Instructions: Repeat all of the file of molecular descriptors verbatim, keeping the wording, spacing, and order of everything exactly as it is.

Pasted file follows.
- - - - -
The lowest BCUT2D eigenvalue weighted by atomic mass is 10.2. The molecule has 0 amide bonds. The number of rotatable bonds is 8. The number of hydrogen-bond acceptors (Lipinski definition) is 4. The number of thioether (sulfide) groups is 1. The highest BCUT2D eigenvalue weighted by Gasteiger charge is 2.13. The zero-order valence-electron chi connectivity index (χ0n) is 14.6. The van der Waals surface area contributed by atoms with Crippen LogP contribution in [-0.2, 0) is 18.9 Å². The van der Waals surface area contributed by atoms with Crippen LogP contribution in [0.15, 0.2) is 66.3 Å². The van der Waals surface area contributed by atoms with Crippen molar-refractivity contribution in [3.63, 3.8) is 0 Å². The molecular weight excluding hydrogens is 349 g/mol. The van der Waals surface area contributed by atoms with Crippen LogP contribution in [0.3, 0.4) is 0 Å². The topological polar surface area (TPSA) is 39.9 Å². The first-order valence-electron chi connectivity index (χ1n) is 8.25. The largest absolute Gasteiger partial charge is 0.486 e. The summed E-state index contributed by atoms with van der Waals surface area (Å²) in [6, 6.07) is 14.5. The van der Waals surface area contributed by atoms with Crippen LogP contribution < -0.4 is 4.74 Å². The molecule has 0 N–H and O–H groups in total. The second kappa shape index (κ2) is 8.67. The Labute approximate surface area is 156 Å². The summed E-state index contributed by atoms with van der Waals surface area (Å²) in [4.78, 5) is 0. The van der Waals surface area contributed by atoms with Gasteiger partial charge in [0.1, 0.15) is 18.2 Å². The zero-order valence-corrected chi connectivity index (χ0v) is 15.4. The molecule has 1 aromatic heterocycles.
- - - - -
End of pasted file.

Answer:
The lowest BCUT2D eigenvalue weighted by atomic mass is 10.2. The molecule has 0 amide bonds. The number of rotatable bonds is 8. The number of hydrogen-bond acceptors (Lipinski definition) is 4. The number of thioether (sulfide) groups is 1. The highest BCUT2D eigenvalue weighted by Gasteiger charge is 2.13. The zero-order valence-electron chi connectivity index (χ0n) is 14.6. The van der Waals surface area contributed by atoms with Crippen LogP contribution in [-0.2, 0) is 18.9 Å². The van der Waals surface area contributed by atoms with Crippen LogP contribution in [0.15, 0.2) is 66.3 Å². The van der Waals surface area contributed by atoms with Crippen molar-refractivity contribution in [3.63, 3.8) is 0 Å². The molecular weight excluding hydrogens is 349 g/mol. The van der Waals surface area contributed by atoms with Crippen LogP contribution in [0.3, 0.4) is 0 Å². The topological polar surface area (TPSA) is 39.9 Å². The first-order valence-electron chi connectivity index (χ1n) is 8.25. The largest absolute Gasteiger partial charge is 0.486 e. The summed E-state index contributed by atoms with van der Waals surface area (Å²) in [6, 6.07) is 14.5. The van der Waals surface area contributed by atoms with Crippen LogP contribution < -0.4 is 4.74 Å². The molecule has 0 N–H and O–H groups in total. The second kappa shape index (κ2) is 8.67. The Labute approximate surface area is 156 Å². The summed E-state index contributed by atoms with van der Waals surface area (Å²) in [4.78, 5) is 0. The van der Waals surface area contributed by atoms with Gasteiger partial charge in [0.1, 0.15) is 18.2 Å². The zero-order valence-corrected chi connectivity index (χ0v) is 15.4. The molecule has 1 aromatic heterocycles.